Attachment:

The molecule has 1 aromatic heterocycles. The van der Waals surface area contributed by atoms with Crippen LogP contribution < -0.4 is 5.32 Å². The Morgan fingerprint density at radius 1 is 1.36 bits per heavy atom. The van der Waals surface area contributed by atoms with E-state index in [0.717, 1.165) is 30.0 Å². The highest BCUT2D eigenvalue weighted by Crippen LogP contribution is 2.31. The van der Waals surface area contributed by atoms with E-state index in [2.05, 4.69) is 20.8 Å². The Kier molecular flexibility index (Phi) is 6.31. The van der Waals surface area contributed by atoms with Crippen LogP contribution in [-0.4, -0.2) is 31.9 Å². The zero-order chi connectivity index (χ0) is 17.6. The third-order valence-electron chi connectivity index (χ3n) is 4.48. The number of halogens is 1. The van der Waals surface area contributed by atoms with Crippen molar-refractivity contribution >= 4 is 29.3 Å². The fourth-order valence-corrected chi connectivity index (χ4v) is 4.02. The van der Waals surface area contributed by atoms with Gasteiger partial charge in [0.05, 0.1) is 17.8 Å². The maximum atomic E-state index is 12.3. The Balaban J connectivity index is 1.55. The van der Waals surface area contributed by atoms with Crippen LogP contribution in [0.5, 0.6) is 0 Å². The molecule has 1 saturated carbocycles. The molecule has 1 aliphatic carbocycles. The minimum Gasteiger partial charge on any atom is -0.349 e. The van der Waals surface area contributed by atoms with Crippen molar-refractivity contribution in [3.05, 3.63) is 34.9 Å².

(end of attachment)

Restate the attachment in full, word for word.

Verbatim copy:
The molecule has 1 aromatic heterocycles. The van der Waals surface area contributed by atoms with Crippen LogP contribution < -0.4 is 5.32 Å². The Morgan fingerprint density at radius 1 is 1.36 bits per heavy atom. The van der Waals surface area contributed by atoms with E-state index in [0.717, 1.165) is 30.0 Å². The highest BCUT2D eigenvalue weighted by Crippen LogP contribution is 2.31. The van der Waals surface area contributed by atoms with E-state index in [2.05, 4.69) is 20.8 Å². The Kier molecular flexibility index (Phi) is 6.31. The van der Waals surface area contributed by atoms with Crippen LogP contribution in [-0.4, -0.2) is 31.9 Å². The zero-order chi connectivity index (χ0) is 17.6. The third-order valence-electron chi connectivity index (χ3n) is 4.48. The number of halogens is 1. The van der Waals surface area contributed by atoms with Crippen molar-refractivity contribution >= 4 is 29.3 Å². The fourth-order valence-corrected chi connectivity index (χ4v) is 4.02. The van der Waals surface area contributed by atoms with Gasteiger partial charge in [0.05, 0.1) is 17.8 Å². The maximum atomic E-state index is 12.3. The Balaban J connectivity index is 1.55. The van der Waals surface area contributed by atoms with Crippen LogP contribution in [0.5, 0.6) is 0 Å². The molecule has 1 saturated carbocycles. The molecule has 1 aliphatic carbocycles. The minimum Gasteiger partial charge on any atom is -0.349 e. The van der Waals surface area contributed by atoms with Crippen molar-refractivity contribution in [3.05, 3.63) is 34.9 Å².